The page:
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erika-damage-in-dominica.jpgSreets across Dominica turned into fast-flowing rivers that swept up cars as Tropical Storm Erika pummeled the eastern Caribbean island, unleashing landslides and killing at least four people.

The storm, which forecasters said could reach Florida as a hurricane on Monday, knocked out power and water supplies on Dominica as it dumped 15 inches (38 centimeters) of rain on the small island and headed west into the Caribbean Sea.

An elderly blind man and two children were killed when a mudslide crashed into their home in the southeast of the island, said Police Superintendent Daniel Carbon. Another man was found dead near his home in the capital of Roseau after a mudslide, but the cause of death was could not be immediately determined, Carbon told The Associated Press.

Police said another 20 people have been reported missing.

Erika was centered about 175 miles (280 kilometers) west of Guadeloupe, and was moving west at 15 mph (24 kph) with maximum sustained winds that had slipped slightly to 45 mph (75 kph), according to the U.S. National Hurricane Center in Miami.

Erika was expected to move near Puerto Rico and the Virgin Islands on Thursday and be near or just north of the Dominican Republic on Friday as it heads toward Florida early next week, possibly as a hurricane.

Chris Landsea, a meteorologist at the hurricane center, said the storm could dissipate if it passed over Hispaniola or Puerto Rico or it could gather and pose a potential threat to Florida next week. "The uncertainties are very high," he said.

As the storm entered the Caribbean, it did the heaviest damage to Dominica, an island of about 72,000 people of lush forests and steep terrain. Authorities were still conducting a full damage assessment after rivers surged over their banks and walls of mud surged into homes.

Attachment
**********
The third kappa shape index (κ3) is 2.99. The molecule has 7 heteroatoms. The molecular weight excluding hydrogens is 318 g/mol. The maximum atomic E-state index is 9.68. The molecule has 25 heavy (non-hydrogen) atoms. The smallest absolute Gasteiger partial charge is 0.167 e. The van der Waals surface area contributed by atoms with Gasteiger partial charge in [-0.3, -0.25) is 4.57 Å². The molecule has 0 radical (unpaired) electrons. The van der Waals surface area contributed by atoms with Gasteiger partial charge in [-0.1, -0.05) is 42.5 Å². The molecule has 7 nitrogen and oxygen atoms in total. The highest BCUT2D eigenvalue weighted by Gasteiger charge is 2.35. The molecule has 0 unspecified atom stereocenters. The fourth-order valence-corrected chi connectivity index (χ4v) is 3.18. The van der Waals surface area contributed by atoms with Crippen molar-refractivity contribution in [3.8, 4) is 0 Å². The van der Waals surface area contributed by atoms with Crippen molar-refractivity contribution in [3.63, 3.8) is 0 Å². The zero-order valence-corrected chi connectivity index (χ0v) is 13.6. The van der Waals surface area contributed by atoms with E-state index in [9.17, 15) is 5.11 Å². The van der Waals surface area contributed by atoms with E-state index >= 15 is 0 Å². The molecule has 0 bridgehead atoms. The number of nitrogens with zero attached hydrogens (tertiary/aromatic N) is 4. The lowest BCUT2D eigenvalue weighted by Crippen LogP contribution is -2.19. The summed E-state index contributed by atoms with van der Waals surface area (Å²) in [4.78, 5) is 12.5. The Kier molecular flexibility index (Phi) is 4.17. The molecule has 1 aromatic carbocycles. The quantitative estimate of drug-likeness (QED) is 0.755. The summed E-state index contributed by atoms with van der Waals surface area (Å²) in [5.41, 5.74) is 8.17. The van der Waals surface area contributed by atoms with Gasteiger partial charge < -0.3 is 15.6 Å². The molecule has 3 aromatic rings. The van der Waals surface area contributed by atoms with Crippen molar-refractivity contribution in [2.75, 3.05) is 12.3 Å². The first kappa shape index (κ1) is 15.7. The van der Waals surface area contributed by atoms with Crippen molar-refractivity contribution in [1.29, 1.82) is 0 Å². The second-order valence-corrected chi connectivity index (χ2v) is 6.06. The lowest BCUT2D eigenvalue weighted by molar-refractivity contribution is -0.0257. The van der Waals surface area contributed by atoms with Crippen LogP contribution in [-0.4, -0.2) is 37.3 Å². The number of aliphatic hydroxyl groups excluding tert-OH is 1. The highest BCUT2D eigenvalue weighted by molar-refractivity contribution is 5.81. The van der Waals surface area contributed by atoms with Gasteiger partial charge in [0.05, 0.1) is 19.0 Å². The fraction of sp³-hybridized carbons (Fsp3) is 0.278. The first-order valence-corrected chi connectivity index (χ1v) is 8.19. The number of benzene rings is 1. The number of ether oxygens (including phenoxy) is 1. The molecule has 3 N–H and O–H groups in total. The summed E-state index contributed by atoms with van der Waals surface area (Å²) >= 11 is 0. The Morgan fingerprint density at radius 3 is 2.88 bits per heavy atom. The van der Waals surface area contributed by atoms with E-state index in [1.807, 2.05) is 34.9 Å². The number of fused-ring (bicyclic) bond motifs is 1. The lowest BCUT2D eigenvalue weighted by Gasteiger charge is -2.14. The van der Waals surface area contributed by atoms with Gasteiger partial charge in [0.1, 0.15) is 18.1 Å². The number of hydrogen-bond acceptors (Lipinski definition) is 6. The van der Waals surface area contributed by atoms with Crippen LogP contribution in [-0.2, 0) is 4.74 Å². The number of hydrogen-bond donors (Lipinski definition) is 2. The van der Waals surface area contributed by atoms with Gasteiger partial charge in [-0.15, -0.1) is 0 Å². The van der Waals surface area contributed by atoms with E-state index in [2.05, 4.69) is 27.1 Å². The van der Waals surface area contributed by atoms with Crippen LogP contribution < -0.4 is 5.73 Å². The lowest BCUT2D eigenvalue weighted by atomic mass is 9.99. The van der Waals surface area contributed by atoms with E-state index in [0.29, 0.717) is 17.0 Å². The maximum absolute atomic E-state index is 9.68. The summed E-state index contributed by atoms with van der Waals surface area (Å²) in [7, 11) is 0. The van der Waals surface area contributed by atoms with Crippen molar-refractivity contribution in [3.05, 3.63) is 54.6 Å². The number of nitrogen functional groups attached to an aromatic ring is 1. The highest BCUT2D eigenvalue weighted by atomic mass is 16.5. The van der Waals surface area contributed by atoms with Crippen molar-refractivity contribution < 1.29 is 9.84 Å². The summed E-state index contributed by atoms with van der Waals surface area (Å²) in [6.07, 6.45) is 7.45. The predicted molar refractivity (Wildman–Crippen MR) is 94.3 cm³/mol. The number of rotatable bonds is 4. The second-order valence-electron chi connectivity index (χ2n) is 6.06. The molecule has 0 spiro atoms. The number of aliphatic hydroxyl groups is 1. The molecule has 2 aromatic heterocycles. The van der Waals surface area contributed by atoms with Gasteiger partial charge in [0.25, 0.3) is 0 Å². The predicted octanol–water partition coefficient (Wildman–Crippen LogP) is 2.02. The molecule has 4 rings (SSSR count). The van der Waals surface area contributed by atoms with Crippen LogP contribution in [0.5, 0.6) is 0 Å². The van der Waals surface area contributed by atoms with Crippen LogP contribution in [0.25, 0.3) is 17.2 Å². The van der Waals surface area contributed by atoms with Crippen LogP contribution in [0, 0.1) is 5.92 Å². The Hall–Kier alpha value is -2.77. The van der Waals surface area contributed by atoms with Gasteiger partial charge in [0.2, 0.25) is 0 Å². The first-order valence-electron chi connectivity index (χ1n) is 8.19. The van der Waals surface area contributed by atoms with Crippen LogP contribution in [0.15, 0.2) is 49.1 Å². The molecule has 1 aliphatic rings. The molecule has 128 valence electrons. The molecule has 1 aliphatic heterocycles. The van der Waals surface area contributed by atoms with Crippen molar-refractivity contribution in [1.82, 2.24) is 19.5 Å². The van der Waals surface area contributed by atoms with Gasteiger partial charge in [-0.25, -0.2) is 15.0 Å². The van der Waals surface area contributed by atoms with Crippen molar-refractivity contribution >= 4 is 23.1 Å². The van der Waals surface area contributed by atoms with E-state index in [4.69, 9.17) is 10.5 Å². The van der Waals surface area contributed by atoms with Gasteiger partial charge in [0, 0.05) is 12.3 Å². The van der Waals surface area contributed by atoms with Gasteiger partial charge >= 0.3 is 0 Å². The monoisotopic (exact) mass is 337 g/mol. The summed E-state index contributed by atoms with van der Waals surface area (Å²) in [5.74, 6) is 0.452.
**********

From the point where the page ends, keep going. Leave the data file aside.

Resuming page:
About 80 per cent of the island was without electricity, and water supply was cut off, authorities said. Trees and light poles were strewn across streets as water rushed over parked cars and ripped the scaffolding off some buildings. The main airport was closed due to flooding, with water rushing over at least one small plane.

The main river that cuts through the capital overflowed its banks and surging water crashed into the principal bridge that leads into Roseau.

"The capital city is a wreck," policewoman Teesha Alfred said. "It is a sight to behold. It's a disaster."

Erika was likely to hit the island of Hispaniola, which is shared by Haiti and the Dominican Republic, said chief forecaster James Franklin at the National Hurricane Center.

"That would certainly not be good news for Hispaniola," he said. "They're very vulnerable to flooding. And even if Erika is a weak system that could be very bad there."

Officials shuttered schools, government offices and businesses across the region and warned of flash flooding because of dry conditions caused by the worst drought to hit the Caribbean in recent years. Authorities warned power and water service might be temporarily cut off.

Erika is expected to dump between 4 to 8 inches of rain across the region, with up to 12 inches in some areas.

Dozens of flights were canceled in the region, and the U.S. Coast Guard closed all ports in Puerto Rico and the U.S. Virgin Islands.





george-nooks.jpgIn response to repeated requests, Alternative Music Limited will stage the next edition of its KeesingLIVE! series on Saturday, September 19.

Members of the audience will be serenaded by singing sensation Romain Virgo and crooner par excellence, George Nooks. Patrons will likewise enjoy performances by 2012 Grammy nominee Prophecy, 2012 Rising Stars winner Sharona Jonas, and refreshing new singer/songwriter Kenny Smith.

KeesingLIVE! will be held at the headquarters of its home, Alternative Music Ltd, located at 5 Keesing Avenue (off Hagley Park Road), Kingston 10. Complimentary secure parking and shuttle service to the nearby venue is available at Tyre Warehouse located at 83B Hagley Park Road. The

KeesingLIVE! concert series was created with a view to presenting and preserving good, clean LIVE music by renowned artistes and new talent in beautiful, safe and relaxed surroundings. In pursuing its aims to enhance and uplift the community to which it belongs,

Alternative Music Ltd., will donate part proceeds from KeesingLIVE! to the Eve for Life non-governmental group, this provides vital support to young (mainly female) survivors of abuse. Additional information on EVE for Life will be available on Saturday, September 19. Gates open at 6.30 p.m. and showtime is 8.00 p.m. sharp. Tickets are $1,200, pre-sold, and $1,500 at the gate. Special rates apply for groups and students with valid I.D. Tickets are already on sale at Alternative Music Ltd. and at The Music Mart, 8 South Avenue, Kingston 10.